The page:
EGU General Assembly 2022
© Author(s) 2022. This work is distributed under
the Creative Commons Attribution 4.0 License.

An unconsidered source of earthquakes and tsunamis from the Kanto region of Japan

Jessica Pilarczyk1, Yuki Sawai2, Yuichi Namegaya2, Toru Tamura2, Koichiro Tanigawa2, Dan Matsumoto2, Tetsuya Shinozaki2, Osamu Fujiwara2, Masanobu Shishikura2, Yumi Shimada2, Tina Dura3, Ben Horton4, Andrew Parnell5, and Christopher Vane6
Jessica Pilarczyk et al.
  • 1Centre for Natural Hazards Research, Department of Earth Sciences, Simon Fraser University, Burnaby, B.C., Canada
  • 2Geological Survey of Japan, National Institute of Advanced Industrial Science and Technology (AIST), Tsukuba, Ibaraki, Japan
  • 3Department of Geosciences, Virginia Tech, Blacksburg, VA, USA
  • 4Earth Observatory of Singapore, Nanyang Technological University, Singapore
  • 5Hamilton Institute and Insight Centre for Data Analysis, Maynooth University, Kildare, Ireland
  • 6British Geological Survey, Keyworth, Nottingham, UK

The assessment of seismic hazards along subduction zone coastlines provides important information regarding the frequency and magnitude of earthquakes and tsunamis that can be expected in the future.  Unlike many subduction zone coastlines that involve one tectonic plate subducting under another, seismic hazard assessments for the Kanto region of Japan are complicated by the presence of a nearby triple junction; where one continental (CON) and two oceanic plates (PHS, PAC) collide.   The CON/PHS (Sagami Trough) and CON/PAC (Japan Trench) boundaries are recognized earthquake sources.  However, historical and geological evidence of a large PHS/PAC (Izu-Bonin Trench) earthquake has been lacking and decades worth of instrumental data point to low seismicity along this boundary.  Here we show that two unusually large tsunamis are evidenced by sandy deposits preserved along 50 km of coastline in the Kanto region.  The oldest of them, deposited about 1,000 years ago, contains evidence consistent with tsunami deposits reported elsewhere (e.g., marine foraminifera, rip-up clasts, pebbles, erosional base) and represents a previously unknown prehistoric earthquake.  In computer simulations, this earthquake deposited sand that extended too far inland to represent any known historical earthquake originating from the CON/PHS and CON/PAC boundaries alone.  Rather, the greater inland inundation points to significantly greater displacement on the CON/PHS and CON/PAC boundaries, which may be unrealistic, or much smaller displacement along the previously unconsidered PHS/PAC megathrust.  This plate-boundary fault adds another source for earthquakes in Tokyo and tsunamis in the Pacific Ocean.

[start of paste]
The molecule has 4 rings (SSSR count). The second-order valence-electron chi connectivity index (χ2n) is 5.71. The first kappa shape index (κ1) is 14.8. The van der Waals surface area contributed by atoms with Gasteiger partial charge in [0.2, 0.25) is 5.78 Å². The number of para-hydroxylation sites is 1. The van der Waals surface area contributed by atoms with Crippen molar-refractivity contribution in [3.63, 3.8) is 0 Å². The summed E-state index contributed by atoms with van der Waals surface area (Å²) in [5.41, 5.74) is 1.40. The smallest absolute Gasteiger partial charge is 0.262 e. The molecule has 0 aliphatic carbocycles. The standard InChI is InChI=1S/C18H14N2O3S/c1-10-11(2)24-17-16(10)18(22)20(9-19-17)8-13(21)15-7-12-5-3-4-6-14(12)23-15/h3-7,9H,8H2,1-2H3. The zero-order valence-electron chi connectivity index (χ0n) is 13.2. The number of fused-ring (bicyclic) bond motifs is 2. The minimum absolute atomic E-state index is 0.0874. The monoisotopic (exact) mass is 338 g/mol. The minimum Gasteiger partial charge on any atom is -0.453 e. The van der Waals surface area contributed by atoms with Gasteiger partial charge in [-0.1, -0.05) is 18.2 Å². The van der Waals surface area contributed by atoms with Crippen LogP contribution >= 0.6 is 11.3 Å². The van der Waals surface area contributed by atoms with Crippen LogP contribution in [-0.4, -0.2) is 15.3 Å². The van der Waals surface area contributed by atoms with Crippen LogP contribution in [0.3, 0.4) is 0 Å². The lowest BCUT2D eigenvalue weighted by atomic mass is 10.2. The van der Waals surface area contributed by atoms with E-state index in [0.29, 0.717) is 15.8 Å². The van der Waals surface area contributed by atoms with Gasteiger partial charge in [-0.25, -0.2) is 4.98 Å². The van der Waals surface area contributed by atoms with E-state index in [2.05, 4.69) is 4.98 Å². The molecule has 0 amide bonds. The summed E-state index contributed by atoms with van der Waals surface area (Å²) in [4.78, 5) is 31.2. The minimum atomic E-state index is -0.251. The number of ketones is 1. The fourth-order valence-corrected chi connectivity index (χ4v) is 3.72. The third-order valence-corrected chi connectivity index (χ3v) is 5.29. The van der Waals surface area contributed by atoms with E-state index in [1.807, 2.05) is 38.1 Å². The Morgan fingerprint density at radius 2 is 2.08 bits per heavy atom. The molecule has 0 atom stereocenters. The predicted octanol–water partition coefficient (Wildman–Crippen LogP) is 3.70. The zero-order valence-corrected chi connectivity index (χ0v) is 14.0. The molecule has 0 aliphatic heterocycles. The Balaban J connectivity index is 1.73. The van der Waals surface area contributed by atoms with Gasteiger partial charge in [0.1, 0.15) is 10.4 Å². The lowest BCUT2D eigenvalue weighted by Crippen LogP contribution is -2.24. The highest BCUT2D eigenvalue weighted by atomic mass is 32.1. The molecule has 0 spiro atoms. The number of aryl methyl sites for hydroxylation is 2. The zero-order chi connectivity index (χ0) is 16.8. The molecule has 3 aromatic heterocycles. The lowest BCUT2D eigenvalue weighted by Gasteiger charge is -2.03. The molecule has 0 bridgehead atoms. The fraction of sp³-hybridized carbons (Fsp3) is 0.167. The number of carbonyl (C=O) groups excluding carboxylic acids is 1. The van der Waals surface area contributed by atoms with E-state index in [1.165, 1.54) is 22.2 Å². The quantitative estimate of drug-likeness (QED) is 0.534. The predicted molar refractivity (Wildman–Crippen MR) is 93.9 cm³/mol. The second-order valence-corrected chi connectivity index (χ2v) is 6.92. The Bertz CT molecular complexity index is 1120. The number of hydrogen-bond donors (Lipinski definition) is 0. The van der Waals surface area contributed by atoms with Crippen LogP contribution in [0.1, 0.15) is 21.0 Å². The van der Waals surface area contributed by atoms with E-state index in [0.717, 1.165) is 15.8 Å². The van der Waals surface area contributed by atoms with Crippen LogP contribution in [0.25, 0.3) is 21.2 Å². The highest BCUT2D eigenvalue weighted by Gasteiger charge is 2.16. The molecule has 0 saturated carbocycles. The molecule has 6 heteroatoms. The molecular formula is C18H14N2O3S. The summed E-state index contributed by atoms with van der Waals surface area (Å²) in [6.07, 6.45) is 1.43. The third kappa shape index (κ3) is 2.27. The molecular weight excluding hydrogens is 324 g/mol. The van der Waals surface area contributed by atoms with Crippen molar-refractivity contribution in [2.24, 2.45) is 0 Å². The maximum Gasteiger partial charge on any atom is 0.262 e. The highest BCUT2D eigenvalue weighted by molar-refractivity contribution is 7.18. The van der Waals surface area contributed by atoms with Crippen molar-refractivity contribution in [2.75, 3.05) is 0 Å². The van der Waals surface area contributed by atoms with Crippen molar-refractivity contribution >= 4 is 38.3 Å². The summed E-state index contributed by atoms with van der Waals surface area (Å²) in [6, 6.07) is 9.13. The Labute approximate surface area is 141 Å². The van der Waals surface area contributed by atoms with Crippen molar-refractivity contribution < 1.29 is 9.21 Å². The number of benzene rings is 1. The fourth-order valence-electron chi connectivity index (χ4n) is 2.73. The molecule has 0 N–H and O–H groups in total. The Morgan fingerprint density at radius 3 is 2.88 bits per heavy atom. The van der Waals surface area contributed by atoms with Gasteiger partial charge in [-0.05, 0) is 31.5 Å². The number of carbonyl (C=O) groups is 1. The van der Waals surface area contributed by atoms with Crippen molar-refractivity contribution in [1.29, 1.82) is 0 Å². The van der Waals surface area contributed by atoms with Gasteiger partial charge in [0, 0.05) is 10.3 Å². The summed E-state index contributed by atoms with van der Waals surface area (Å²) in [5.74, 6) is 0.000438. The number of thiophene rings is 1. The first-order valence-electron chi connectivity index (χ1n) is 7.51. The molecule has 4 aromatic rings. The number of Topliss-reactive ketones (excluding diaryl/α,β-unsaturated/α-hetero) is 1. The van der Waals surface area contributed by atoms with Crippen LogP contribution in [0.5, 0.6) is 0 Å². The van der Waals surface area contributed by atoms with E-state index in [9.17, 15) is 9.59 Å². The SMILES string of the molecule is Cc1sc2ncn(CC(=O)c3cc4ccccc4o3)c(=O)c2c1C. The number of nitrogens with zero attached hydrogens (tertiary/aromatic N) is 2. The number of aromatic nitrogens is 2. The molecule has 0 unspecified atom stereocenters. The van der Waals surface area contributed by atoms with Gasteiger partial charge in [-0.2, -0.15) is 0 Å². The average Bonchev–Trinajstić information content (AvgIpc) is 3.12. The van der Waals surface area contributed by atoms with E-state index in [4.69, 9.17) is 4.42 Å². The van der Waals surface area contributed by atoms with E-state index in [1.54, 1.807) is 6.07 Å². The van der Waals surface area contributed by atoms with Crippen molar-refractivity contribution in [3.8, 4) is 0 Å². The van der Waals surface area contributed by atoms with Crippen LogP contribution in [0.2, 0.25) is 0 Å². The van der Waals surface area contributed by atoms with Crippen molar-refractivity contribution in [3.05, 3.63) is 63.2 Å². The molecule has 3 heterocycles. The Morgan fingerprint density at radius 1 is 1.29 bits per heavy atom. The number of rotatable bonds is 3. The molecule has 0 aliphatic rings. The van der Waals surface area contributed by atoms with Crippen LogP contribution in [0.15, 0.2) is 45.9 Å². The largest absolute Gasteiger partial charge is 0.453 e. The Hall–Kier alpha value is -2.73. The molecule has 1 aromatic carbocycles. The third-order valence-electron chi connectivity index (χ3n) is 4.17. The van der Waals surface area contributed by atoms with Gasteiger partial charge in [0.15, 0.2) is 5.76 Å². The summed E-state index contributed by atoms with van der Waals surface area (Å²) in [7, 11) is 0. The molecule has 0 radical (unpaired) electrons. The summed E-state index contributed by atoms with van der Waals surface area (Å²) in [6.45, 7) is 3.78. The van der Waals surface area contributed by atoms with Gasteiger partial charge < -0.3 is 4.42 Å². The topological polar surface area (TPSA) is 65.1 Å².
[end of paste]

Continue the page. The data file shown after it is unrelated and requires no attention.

How to cite: Pilarczyk, J., Sawai, Y., Namegaya, Y., Tamura, T., Tanigawa, K., Matsumoto, D., Shinozaki, T., Fujiwara, O., Shishikura, M., Shimada, Y., Dura, T., Horton, B., Parnell, A., and Vane, C.: An unconsidered source of earthquakes and tsunamis from the Kanto region of Japan, EGU General Assembly 2022, Vienna, Austria, 23–27 May 2022, EGU22-13502,, 2022.